Police Are Afraid of Assault Weapons

2 mins read

Earlier this month, the mayor of Uvalde, Texas, released a surveillance video of the first responders at the May 24 mass shooting at Robb Elementary School. I was shocked that police waited in the hallway for over an hour to confront the shooter while he continued to kill young students and their teachers. 

I firmly believe that what we saw on that tape was the fear that many police have in confronting shooters armed with assault weapons. If we continue to allow the sale of assault guns, even a well-trained, fully equipped police force could cower in the face of these weapons. 

Shamefully, some politicians say that the solution is to arm teachers. They will point to the armed civilian who shot and killed a heavily armed shooter in an Indiana shopping mall on July 17. But it is rare for an armed civilian to stop a shooter, and it could end badly for the civilian, who might be mistaken for the shooter when responders arrive on the scene.

A recent New York Times article, “Who Stops a ‘Bad Guy With a Gun’?” looked at how gunmen were stopped in 433 active shooting incidents. A bystander shot the attacker in only 22 of these cases. Of those 22 bystanders, only 12 were civilians. The other 10 were either security guards or off-duty officers.

The solution is not to arm teachers. The solution is to make it harder for killers to arm themselves with weapons that could make even police officers cower in fear. 

Phoenix Police Chief Jeri Williams, also the president of the Major Cities Chiefs Association, testified before the Senate Judiciary Committee last month. She said, “We are outgunned. We’re outmanned. … We do believe that there should be a ban on assault weapons and high-capacity magazines in order for us to properly serve and protect our community.”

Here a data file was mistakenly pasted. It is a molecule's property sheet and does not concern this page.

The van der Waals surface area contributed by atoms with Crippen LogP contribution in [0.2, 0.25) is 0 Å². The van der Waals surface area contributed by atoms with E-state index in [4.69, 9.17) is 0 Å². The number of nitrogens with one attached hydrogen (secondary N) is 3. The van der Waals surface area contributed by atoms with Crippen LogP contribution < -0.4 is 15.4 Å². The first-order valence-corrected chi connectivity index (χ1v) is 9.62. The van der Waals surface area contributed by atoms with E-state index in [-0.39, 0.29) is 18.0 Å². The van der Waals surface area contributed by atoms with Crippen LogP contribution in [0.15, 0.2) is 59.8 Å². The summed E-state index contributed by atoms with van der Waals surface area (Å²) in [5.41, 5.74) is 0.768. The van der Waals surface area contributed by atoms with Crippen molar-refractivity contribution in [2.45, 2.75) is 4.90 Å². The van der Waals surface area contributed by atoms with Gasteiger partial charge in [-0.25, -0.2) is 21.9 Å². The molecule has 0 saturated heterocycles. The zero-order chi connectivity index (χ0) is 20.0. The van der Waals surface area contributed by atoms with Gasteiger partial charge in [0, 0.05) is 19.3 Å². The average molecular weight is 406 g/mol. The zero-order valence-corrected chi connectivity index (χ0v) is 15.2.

Congress must ban assault weapons and high-capacity magazines now.

Photo by Simeon Jacobson on Unsplash

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Martha Otto is an environmental engineer who recently retired after 35 years at the U.S. Environmental Protection Agency.

1 Comment

  1. As a former police officer in both Pennsylvania and New York, I can say that law enforcement has always been outgunned. What has changed is the quantity of weapons of war being dumped on society which outgun police.
    A ban on assault weapons and high-capacity magazines would begin to level the playing field while reducing the flood of weapons of war flowing to bad actors. Too many weak and disgruntled citizens are using these weapons to slaughter innocent citizens. This is not freedom; it is quite the opposite. You are not free if you life in fear.

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